In 1968 John Cale and Lou Reed had fallen out during the recording “White Light / White Heat”, The Velvet Underground’s second album. They vowed not to play together again. However, they met at Andy Warhol‘s memorial service at St Patrick’s Cathedral on April 1st 1987 after having not had any contact with each other for many years. Apparently, Julian Schnabel suggested that they write a memorial album for Andy.
Warhol superstar Ondine had nicknamed him “Drella“–a contraction of Dracula and Cinderella and Reed and Cale decided to call their work “Songs for Drella“. They previewed the work at Brooklyn’s St. Anne’s Church in two concerts on January 8th and 9th 1989 before it was complete.And these concerts were recorded and a bootleg LP appeared.
The record cover was a silkscreened copy of Nat Finkelstein‘s 1965 portrait of Andy Warhol holding a tambourine. John Cale recorded a single with two songs from the “Songs for Drella” project live on 27th July, 1989. These were “Style It Takes / Forever Change“. The cover showed two contractions of Robert Mapplethorpe’s portrait of Andy Warhol (C The Robert Mapplethorpe Foundation).
The complete work was performed at a series of concerts in November and December 1989 and one performance filmed and released on DVD and Laserdisk. Reed and Cale recorded the work over the following two months for an album, which was released by Sire Records on 24th April 1990 on standard CD, a limited edition Digipak CD and on LP.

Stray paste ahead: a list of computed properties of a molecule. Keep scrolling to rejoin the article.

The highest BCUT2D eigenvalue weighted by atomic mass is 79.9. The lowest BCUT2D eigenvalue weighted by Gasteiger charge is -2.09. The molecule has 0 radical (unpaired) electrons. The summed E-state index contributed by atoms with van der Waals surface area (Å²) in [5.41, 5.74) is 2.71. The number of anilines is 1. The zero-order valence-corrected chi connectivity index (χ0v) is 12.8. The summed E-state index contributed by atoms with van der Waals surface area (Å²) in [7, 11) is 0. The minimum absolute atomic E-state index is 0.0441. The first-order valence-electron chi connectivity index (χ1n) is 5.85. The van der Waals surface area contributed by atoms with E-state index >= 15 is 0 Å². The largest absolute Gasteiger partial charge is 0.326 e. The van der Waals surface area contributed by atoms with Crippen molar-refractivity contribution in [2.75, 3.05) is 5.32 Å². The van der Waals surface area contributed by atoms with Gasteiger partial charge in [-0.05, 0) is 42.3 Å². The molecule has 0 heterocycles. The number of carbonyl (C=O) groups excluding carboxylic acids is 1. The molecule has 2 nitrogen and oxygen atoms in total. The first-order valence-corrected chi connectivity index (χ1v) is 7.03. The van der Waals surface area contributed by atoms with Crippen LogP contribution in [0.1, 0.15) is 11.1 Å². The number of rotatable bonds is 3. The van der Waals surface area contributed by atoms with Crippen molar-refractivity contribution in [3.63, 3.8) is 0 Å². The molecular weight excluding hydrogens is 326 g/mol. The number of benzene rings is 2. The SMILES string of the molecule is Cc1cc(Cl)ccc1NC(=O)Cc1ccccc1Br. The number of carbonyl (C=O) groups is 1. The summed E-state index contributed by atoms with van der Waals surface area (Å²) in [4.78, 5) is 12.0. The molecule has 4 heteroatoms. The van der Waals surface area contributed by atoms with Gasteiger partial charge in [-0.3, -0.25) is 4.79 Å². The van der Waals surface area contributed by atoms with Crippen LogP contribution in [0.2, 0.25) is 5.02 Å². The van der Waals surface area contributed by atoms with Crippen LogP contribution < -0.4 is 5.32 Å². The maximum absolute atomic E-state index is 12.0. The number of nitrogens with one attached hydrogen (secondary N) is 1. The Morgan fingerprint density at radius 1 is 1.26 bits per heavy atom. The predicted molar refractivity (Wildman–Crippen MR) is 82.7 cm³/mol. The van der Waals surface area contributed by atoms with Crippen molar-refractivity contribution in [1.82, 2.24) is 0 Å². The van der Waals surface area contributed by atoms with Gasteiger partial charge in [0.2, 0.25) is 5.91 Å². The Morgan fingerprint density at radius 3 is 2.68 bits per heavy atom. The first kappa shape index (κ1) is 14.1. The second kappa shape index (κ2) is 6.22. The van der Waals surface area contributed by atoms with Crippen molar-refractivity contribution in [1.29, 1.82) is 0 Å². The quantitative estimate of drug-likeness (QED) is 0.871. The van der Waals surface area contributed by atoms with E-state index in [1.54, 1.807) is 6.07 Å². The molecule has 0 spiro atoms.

A single “Nobody But You / Style It Takes” was released from the album.
A tour proved out of the question although Cale and Reed did perform together again in 1990 in Paris. They were joined by Sterling Morrison and Mo Tucker to play “Heroin“. This concert was also recorded and released on a bootleg entitled “Paris 1990“, with fluorescent cover art on a black background. The front cover showed a Warhol lily and the rear a portrait of Warhol in a diamond-shaped lozenge.
The arrival of Morrison and Tucker at the Paris concert lead to a further reunion concert in 1993 that was also recorded and released on CD and Laserdisk entilted “The Velvet Underground Redux Live MCMXCIII” and later as a four-LP set with Warhol’s banana as the cover art.
5 thoughts on “Lou Reed & John Cale – Songs for ‘Drella’ and The Velvet Underground reunion”
Nice post Richard.
One remark though about the Paris 1990 album: I don’t think the picture on the back is Cale, but Andy Warhol. Also text beneath paicture says: Thanks Andy Warhol.
Thank you Guy! I have looked at the face on the rear cover and to me it just doesn’t look like Andy. I suppose, though, that it is much more logical to put his picture there rather than Cale’s…
I have the same problem with the cover picture on Cale’s bootleg single. Is the portrait of Andy or Cale?
On the bootleg single it’s Warhol for sure.
The original picture of Warhol on the single is by Robert Mapplethorpe.
Wonderful information, Guy! Thanks. I had googled photos of AW trying to find the one with the hands–but I didn’t find the Mapplethorpe! So, thanks for that.
I really should always let you check my posts before I post them. You always have valuable insights. I really appreciate your input.